3

I am American. I will be traveling from Shanghai back to the US. Can I get TSA Precheck while abroad?

My 1-year-old son is also American. Same situation and question. My wife is Chinese. Same question.

  • What were you hoping to achieve with TSA Pre? Is your wife a LPR in the US? – Berwyn Apr 11 '17 at 5:48
  • 2
    There is no real advantage to TSA Pre on flights to the USA. It would only be beneficial on your way home. – user13044 Apr 11 '17 at 6:31
  • So you are both saying that it is only beneficial on outbound flights not incoming flights? I thought that it would help at customs. It was mentioned on the TSA website and CBP website. – AlphaTraveler Apr 11 '17 at 10:14
  • 4
    TSA Pre is for security check at the start of your flight. At US immigration and customs you'd want either Global Entry, US Mobile passport (but your wife can't use it), or Nexus perhaps. With Global Entry/Nexus you'd get TSA Pre thrown in – Berwyn Apr 11 '17 at 10:27
  • 1
    The only place TSA Pre might help at immigration would be post entry security before going to your connecting flight. But I haven't seen it at the airports I frequent. – user13044 Apr 11 '17 at 13:11
7

TSA Precheck only applies to security checkpoints operated by the US Transportation Security Administration (and, at some US airports, checkpoints operated by contractors on behalf of TSA). At non-US airports, another country's airport security authorities are responsible, and they do not recognize TSA Precheck.

If you simply wish to enroll in TSA Precheck overseas for your use when you are in the US, you will need to complete the application and visit an enrollment center. As best I can tell, there are no enrollment centers outside the United States. A workaround is to apply for another Trusted Traveler program, such as Global Entry, which speeds your entry through US immigration and grants TSA Precheck benefits. There are Global Entry enrollment centers in Canada and Qatar. If those don't work for you, you'll need to enroll after you return to the US. You can do that in the immigration area when your flight gets in with Enroll on Arrival now (this requires you to go through the application process and be conditionally approved in advance, you can't just roll up and do it), though the benefits like TSA Precheck won't take effect immediately, so you wouldn't be able to use it for a connecting flight right then and there.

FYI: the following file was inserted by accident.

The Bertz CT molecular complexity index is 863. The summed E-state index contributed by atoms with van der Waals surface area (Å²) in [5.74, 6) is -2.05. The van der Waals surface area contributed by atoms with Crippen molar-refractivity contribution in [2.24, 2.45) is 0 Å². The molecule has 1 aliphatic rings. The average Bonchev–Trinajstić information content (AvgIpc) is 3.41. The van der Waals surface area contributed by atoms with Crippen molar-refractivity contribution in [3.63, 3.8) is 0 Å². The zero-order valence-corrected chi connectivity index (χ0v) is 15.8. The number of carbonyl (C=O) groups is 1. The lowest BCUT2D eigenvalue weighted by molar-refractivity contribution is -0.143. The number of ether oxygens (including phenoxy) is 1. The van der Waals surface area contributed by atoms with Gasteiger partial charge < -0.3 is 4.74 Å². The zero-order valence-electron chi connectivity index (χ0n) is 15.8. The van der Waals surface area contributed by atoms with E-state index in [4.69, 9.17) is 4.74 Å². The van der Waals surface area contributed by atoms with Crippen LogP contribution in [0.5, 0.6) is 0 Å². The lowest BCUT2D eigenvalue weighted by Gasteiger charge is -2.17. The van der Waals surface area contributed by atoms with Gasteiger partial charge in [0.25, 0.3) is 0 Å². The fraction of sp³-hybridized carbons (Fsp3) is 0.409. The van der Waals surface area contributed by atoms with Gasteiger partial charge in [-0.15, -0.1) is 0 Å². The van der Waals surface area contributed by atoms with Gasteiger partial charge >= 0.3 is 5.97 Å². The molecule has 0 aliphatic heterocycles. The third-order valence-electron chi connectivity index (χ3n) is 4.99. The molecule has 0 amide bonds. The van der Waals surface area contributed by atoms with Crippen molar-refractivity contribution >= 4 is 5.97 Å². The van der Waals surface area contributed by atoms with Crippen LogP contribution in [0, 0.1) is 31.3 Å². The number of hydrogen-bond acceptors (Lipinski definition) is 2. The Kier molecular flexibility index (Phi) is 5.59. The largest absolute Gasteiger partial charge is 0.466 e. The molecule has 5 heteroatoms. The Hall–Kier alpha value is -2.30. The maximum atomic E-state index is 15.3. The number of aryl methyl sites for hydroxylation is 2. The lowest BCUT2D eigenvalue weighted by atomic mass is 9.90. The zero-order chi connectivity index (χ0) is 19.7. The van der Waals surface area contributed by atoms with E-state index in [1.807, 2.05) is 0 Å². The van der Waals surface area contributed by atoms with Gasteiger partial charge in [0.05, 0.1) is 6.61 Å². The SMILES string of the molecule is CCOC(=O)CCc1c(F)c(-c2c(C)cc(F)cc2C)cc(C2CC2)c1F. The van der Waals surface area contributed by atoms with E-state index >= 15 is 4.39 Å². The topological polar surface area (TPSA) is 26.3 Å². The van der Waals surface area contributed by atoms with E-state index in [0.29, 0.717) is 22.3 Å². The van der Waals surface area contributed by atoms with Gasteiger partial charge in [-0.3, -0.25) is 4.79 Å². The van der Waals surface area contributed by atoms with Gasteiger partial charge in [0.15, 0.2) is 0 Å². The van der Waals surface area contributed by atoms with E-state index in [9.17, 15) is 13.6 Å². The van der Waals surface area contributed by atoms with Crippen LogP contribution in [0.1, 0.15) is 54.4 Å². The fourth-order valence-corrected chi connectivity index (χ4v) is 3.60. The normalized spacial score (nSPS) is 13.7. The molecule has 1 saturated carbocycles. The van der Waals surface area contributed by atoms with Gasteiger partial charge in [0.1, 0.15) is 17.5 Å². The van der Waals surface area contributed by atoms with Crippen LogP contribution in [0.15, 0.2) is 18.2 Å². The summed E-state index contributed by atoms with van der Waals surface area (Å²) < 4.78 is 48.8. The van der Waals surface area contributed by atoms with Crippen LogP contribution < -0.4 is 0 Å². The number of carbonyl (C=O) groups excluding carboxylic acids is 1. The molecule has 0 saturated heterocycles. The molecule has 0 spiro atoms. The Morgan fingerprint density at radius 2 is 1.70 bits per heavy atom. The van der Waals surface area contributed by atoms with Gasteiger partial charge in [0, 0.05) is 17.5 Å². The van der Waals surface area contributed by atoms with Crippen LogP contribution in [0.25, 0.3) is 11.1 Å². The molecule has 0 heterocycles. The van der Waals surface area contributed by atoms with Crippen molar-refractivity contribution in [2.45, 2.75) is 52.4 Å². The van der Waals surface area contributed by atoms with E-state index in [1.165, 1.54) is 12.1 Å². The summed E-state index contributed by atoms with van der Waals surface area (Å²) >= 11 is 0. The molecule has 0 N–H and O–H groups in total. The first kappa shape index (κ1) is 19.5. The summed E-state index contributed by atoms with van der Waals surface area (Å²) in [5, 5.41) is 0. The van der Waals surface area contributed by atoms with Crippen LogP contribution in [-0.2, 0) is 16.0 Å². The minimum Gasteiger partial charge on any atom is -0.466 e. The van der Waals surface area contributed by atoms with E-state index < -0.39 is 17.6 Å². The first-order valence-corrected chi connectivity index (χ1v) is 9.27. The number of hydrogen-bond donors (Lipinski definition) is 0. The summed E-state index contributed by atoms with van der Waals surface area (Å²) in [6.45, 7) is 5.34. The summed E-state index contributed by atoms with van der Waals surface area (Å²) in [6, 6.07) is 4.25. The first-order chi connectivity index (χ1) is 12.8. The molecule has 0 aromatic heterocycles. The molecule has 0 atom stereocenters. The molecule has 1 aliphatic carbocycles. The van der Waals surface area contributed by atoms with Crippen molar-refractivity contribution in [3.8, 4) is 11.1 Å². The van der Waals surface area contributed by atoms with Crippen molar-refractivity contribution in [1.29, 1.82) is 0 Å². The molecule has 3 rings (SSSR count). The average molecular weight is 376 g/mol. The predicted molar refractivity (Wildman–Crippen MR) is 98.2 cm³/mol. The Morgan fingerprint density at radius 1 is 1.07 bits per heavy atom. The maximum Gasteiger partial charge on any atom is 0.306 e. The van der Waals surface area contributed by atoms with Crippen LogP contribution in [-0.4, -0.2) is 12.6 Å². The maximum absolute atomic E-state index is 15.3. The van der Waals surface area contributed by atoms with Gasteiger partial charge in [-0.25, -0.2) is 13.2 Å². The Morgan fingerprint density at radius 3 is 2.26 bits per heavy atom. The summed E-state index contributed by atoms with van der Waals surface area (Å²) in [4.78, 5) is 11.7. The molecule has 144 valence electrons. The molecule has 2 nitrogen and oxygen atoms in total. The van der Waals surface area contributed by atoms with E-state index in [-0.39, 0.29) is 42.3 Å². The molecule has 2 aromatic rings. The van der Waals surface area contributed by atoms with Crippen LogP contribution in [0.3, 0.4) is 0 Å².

Note that TSA Precheck membership is only open to US Citizens and Lawful Permanent Residents (other non-members may receive Precheck benefits on their boarding passes, though that will be happening less often now). Global Entry also allows citizens of some other countries, but not Chinese nationals.

  • 1
    Need to be US citizen or LPR for TSA Pre I believe. – Berwyn Apr 11 '17 at 5:49
  • 2
    Non-US citizens/PR's can get Pre-Check on a random basis, they just can't apply for it. – Doc Apr 11 '17 at 6:28
  • 2
    You don't need to be a US citizen to use TSA Pre, but perhaps you do to apply for it. My wife (non-usa, non-lpr) gets it when we travel together. – user13044 Apr 11 '17 at 6:35
  • 2
    I think the reduction in access to "non-members" will not affect those who obtain their membership through a programme like Global Entry. From reading the article they are reducing the number of random pre-check ticks they give out to completely unverified passengers. So as a non-US citizen you can still obtain Pre-Check through these other routes. – Calchas Apr 11 '17 at 7:25
  • 2
    @JeffreyRust Besides people who have signed up, the TSA can also give Pre Check to people according to risk formula they've cooked up. The more you fly, the more likely you are to get it and the rubs off on the people who are flying with you. Other criteria such as age and nationality will be included too. Every so often the TSA say they're going to get rid of that part in order to encourage people to sign up, but it hasn't happened yet – Berwyn Apr 11 '17 at 10:58

Your Answer

By clicking “Post Your Answer”, you agree to our terms of service, privacy policy and cookie policy

Not the answer you're looking for? Browse other questions tagged or ask your own question.